Jammu & Kashmir: Govt removes child protection expert without giving any reason

Chief Minister Mehbooba Mufti told The Indian Express that she has been apprised of the matter. "We will sort this out soon,'' she said.

Written by Muzamil Jaleel | New Delhi | Updated: November 15, 2017 2:09 am
child protectuion expert, child protection kashmir, mehbooba mufti, kashmir news The treatment of juveniles has especially been apathetic with children regularly hauled up with adults in police lock ups because the State has failed to implement its own Juvenile Justice Act.

Only seventeen days after J&K government hired a child protection expert to calibrate its response to one of its most serious challenges in Kashmir, he was removed without giving any reason.

Hilal Bhat had left his job at UNICEF after J&K Government approached him to head its Integrated Child Protection Scheme (ICPS). The government move has upset Social Welfare Minister Sajad Lone, who is in the cabinet in BJP’s quota and has brought new strain in the coalition. “I have no idea. All I know is that it took me months to convince him (Bhat) to leave UNICEF and work for our government at least for 18 months,’’ Lone told The Indian Express. “I was hoping that he would roll out ICPS. And given that he is highly experienced in child rights and protection, it will help us”. Lone said that he understood the importance of addressing the issues linked to children, especially a well organized government effort for their protection. “That’s why we had brought a professional as Mission Director for this project.  Although the law is there since 1998, nothing has been done till now. We are in the process of setting up juvenile justice system and organize programmes specifically aimed at children. The government is committed to establish a vibrant child rights regime in the State”.

When contacted Bhat said: “I am surprised. The State is facing a major challenge vis-a-vis our child. This is why I left a job at UNICEF. I wanted to work here and help develop a system for protection and rights of the children”. A Kashmir Administrative Service officer replaced Bhat. Chief Minister Mehbooba Mufti told The Indian Express that she has been apprised of the matter. “We will sort this out soon,” she said.

In fact, the work on child rights and protection has especially become a top priority because of the current situation in Kashmir. According to J&K Health department’s data, 1248 children below the age of 15 years were among 9010 people who were injured in the first four months of the government crackdown to quell the massive protests that were triggered by the killing of Hizbul Mujahideen commander Burhan Wani in a joint operation of J&K police and army in South Kashmir on July 8 last year.

This official date had been collected from various valley hospitals. Although majority of the injured were young, the date revealed that 243 children below the age of 12 years and 1005 children between the age of 12 and 15 years were injured. Many among the people who were blinded or partially blinded by pellets too are below 18. In fact, the entire Kashmir simmered with anger when the picture of a five-year-old boy blinded in one eye by a pellet went viral on social media last year.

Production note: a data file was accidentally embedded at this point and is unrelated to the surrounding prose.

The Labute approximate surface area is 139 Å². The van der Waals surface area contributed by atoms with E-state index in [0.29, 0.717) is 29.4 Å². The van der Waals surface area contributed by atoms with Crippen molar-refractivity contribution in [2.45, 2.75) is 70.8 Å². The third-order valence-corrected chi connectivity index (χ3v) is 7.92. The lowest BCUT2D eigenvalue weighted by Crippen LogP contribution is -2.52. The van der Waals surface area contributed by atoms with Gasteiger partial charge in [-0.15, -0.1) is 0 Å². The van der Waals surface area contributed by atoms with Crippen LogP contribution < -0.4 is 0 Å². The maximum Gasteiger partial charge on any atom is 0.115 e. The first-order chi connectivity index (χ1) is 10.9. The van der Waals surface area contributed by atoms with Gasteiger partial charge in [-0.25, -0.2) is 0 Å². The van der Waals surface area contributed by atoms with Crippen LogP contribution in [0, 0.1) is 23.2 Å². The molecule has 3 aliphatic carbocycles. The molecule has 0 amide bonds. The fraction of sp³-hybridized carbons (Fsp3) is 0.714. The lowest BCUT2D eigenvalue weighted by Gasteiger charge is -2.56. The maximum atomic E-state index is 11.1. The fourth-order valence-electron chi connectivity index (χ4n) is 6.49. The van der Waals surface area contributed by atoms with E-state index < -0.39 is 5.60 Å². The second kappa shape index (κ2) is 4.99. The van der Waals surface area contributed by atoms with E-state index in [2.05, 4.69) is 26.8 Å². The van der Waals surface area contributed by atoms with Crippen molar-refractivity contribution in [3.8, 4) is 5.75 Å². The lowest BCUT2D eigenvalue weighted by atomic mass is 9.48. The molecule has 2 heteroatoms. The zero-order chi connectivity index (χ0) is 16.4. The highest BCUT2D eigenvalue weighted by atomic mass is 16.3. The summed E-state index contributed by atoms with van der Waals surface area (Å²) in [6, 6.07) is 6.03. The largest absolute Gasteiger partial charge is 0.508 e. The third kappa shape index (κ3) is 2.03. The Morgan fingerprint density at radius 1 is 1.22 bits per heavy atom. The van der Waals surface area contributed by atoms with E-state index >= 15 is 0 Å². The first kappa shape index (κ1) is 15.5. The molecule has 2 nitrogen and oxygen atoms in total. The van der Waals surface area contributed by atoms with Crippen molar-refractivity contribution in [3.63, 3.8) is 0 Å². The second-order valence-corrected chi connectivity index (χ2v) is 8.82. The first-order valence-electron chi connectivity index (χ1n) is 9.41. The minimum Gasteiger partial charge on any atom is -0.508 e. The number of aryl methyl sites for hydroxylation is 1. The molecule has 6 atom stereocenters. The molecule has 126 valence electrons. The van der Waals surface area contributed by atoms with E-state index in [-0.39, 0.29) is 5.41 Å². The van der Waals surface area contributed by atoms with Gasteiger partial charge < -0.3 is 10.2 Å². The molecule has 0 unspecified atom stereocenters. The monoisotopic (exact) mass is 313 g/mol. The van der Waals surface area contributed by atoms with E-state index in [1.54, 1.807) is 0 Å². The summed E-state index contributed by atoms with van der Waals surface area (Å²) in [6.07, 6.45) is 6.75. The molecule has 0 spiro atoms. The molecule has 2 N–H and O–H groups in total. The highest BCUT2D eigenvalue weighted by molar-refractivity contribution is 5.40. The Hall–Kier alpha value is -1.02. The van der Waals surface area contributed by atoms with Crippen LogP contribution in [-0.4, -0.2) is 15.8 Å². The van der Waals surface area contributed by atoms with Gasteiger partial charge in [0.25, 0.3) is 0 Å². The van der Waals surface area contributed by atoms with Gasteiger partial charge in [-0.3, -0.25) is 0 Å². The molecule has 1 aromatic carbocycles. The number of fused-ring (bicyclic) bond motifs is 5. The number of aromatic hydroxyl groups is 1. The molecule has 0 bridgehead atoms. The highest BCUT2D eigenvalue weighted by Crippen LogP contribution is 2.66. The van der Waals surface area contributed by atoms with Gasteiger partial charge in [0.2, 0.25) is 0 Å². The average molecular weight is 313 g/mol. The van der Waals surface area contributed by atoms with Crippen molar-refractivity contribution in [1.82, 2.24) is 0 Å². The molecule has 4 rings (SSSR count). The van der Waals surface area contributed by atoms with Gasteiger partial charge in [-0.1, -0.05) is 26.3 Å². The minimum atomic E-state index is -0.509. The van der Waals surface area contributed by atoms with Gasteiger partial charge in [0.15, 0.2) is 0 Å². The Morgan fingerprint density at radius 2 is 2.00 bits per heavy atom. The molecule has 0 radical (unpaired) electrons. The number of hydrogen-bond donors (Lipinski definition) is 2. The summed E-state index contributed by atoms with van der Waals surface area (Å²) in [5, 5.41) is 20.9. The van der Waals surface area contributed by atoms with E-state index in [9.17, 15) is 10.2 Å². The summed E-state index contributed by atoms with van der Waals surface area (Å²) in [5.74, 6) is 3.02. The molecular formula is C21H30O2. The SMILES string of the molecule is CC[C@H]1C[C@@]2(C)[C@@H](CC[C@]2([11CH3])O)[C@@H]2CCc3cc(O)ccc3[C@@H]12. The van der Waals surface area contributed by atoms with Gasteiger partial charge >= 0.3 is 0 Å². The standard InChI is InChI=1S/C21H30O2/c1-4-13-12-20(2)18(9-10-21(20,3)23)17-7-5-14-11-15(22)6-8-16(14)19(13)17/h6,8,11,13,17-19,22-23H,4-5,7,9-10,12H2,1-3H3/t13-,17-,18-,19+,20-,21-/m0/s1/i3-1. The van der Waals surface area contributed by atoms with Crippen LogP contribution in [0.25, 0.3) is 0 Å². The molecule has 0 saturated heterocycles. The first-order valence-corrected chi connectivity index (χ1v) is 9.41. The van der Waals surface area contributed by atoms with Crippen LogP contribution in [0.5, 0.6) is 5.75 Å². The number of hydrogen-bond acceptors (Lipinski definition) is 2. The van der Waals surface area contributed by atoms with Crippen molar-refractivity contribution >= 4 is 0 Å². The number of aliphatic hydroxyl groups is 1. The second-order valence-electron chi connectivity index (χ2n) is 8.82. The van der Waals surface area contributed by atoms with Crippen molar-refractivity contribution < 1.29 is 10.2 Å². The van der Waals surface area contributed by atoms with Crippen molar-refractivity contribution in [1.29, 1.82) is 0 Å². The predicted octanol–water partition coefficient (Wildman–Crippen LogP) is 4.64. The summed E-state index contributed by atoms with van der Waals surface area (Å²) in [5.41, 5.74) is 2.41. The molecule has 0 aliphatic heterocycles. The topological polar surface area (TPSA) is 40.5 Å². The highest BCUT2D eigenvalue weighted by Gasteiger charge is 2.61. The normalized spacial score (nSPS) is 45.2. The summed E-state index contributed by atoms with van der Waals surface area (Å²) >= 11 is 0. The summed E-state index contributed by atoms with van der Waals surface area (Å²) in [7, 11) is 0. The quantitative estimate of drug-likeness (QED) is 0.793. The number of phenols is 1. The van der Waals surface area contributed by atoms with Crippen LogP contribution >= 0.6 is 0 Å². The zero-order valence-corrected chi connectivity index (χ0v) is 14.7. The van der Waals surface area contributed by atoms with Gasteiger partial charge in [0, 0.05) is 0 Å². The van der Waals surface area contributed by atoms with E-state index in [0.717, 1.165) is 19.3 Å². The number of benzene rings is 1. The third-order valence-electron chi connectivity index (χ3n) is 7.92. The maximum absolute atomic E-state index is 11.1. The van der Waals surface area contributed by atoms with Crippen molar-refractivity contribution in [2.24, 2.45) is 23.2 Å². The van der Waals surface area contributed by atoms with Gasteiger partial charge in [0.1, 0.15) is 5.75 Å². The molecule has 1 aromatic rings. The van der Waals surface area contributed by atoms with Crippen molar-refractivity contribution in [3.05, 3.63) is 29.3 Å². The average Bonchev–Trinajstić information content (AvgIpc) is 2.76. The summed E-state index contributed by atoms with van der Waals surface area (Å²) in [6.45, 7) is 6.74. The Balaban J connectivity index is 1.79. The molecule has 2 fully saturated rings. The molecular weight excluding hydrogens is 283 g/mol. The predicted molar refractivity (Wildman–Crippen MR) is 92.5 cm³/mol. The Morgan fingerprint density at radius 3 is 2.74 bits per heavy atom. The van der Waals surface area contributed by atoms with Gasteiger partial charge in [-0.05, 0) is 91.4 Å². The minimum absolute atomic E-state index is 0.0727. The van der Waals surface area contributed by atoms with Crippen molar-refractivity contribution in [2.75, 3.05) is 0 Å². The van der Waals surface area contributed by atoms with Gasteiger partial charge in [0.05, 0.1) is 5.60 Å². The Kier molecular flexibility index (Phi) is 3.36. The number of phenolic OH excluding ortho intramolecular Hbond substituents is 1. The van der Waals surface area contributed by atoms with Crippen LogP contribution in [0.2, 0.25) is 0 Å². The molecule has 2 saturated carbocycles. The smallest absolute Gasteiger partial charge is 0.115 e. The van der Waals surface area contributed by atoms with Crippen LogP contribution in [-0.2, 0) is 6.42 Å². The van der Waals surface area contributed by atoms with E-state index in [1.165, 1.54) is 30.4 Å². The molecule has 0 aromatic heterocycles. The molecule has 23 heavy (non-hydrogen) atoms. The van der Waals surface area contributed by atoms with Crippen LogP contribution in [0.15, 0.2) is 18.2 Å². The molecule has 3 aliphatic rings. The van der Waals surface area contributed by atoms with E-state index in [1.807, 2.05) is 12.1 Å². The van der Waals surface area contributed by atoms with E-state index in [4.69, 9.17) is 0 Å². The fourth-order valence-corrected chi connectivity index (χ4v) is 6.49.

The treatment of juveniles has especially been apathetic with children regularly hauled up with adults in police lock ups because the State has failed to implement its own Juvenile Justice Act. The state of less than half a dozen juvenile homes is especially bad. After a PIL was filed, the J&K High Court monitors the implementation of the Act. In May 2015, the Court had called upon the J&K government to ‘wake up from the deep slumber at least in the interest of children for whose benefit the Act has been legalized by the State Legislature”.

Earlier this year, the J&K government also turned a jail in Pulwama in South Kashmir exclusively for juveniles. A senior official of J&K government told The Indian Express that “there was pressure from within the government to replace Bhat” especially because the government decision to “hire professionals from open market to implement certain key projects has come under serious criticism”.

“There are around 400 people who would be recruited to implement this project and politicians want their own people to be absorbed. This guy is not from within the system and he wasn’t listening to them. That is the underlying reason,’’ the official said. “The bureaucrats too were upset with this practice. The local administrative service people too had been lobbying to remove these professionals. And now they have succeeded”.

No one in the administration was ready to comment. Another senior official said that he has already spoken to Social Welfare Minister (Sajjad Lone). “We know this is a wrong decision and are trying to set it right. The financial concurrence for the post of Mission Director is explicitly subject to the condition that he will be a domain expert taken from open market”.

A Social Welfare ministry official said that this was the first major effort to put systems in place for child protection and rights in the State. “The government knows what has been happening on the streets of the valley. A major chunk of the problem we face today is by people who are below 18. And there are hurdles for those who are trying to help the children,’’ he said. “Are we fighting for rights of Babu or rights of children?” he asked.

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